1. Samomo
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    Samomo Member

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    Is it alright to switch tense mid-way into a story?

    Discussion in 'Word Mechanics' started by Samomo, Aug 10, 2010.

    I'm editing a story of mine, and I've noticed all the tense mistakes I made. So now that my entire story is changed into the correct tense, I feel that it's missing something. Now, I want to have half of the story in past tense, and the other half in present tense.

    IE:

    An example of this would be from my short story:
    A slip of white paper hoverd before Cora, enticing her to take it. She was at lost as to what to do until she saw the gold letterings on the top. It read: My name will be: ______

    On the desk there is a book which Cora found to consist of names, and a pen. She grabs(?) the slip and takes(?) the marker to hand. She hesitates(?).

    The bold is the past tense. The underlinings are the words that I have changed into present tense. Half way before this point, my story has been in past tense. Yet from there on, my whole story focuses into present tense. Is this acceptable as long as it's consistent?

    I want the reader to feel like they've been living the past events of my MC, before she's into the critical moment, which goes into present tense.
     
  2. Islander
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    Islander Contributing Member Contributor

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    I'm not sure the reader will understand your intent, if you just switch tense in the middle of the story. It can be shown more clearly if you, for example, let the main character think back on past events, or read his/her own diary.
     
  3. Manav
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    Manav Contributing Member

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    I think this topic has been covered extensively in earlier threads. Look around a bit and you'll find many discussions on the topic.

    Yes, there are times when you can/(have to) switch tense (refer earlier threads as suggested above), and I have seen writers effectively switching present and past tense in their stories here in this forum. But, if you are a beginner I strongly suggest you stick to past or the present tense throughout the story. And I don't see why you can't achieve 'readers living the events' using only past tense. With good sentence structures and verbs, you can do it.
     
  4. charlottehills
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    charlottehills New Member

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    I don't think switching tense would work here, unless you show a very clear break, ie. breaking the story into two acts / parts. How I Live Now, by Meg Rosoff, is a good example of this.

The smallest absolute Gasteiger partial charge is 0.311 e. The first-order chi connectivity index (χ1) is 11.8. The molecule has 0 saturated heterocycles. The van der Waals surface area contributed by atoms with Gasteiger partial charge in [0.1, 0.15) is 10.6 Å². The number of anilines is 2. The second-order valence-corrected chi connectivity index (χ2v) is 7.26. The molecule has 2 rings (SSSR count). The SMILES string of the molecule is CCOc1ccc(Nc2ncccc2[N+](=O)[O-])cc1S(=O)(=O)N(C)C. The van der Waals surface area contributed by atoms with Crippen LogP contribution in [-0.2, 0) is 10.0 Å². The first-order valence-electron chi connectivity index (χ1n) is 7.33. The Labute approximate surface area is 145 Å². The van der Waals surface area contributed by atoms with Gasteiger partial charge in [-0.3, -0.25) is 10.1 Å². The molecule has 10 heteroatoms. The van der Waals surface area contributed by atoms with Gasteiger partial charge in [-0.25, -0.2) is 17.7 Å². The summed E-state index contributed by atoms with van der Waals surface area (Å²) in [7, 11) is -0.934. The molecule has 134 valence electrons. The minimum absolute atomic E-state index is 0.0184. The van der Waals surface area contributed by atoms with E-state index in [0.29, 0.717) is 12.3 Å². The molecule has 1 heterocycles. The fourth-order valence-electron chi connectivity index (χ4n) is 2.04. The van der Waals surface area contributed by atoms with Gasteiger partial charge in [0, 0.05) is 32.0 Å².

5. Steerpike
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    Steerpike Felis amatus Supporter Contributor

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    You just have to be able to do it effectively. If you do it, and pull it off, then great. If you're not sure you can do it effectively, and it ends up awkward or puts off a reader, then you're better off without it.

    I've seen some good authors pull of a POV change mid-paragraph (if not mid-sentence). Virginia Woolf did it, for example. But as a rule, it's not a good idea to try it because you're more likely to screw it up than pull it off :)
     
  6. mammamaia
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    mammamaia nit-picker-in-chief Contributor

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    what you've shown makes no sense to me at all... the reason you give for wanting to switch between past and present, doesn't make sense to me, either... plus, you'd have to be an exceptionally good writer to pull it off successfully... as noted above, beginners shouldn't try the fancy stuff...

    and btw, your excerpt has major goofs needing fixing... such as, 'hoverd' and 'was at lost as to'...

    the second part itself has a muddle of both tenses, is not only in present...
     
  7. tranquility
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    tranquility New Member

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    If I were you, I would stick to the past tense all over the story--of course except in the live conversations or dialogue as I used to see in novels.
    Nevertheless, you can go through experimental writing and do something new or unusual.
     
  8. Tamsin
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    Tamsin Senior Member

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    Judging from the amount of errors in those few sentences you have posted, I would strongly suggest sticking to the past tense until you can actually get a grip on the different tenses.

    Work on writing accurately before you start playing around.
     

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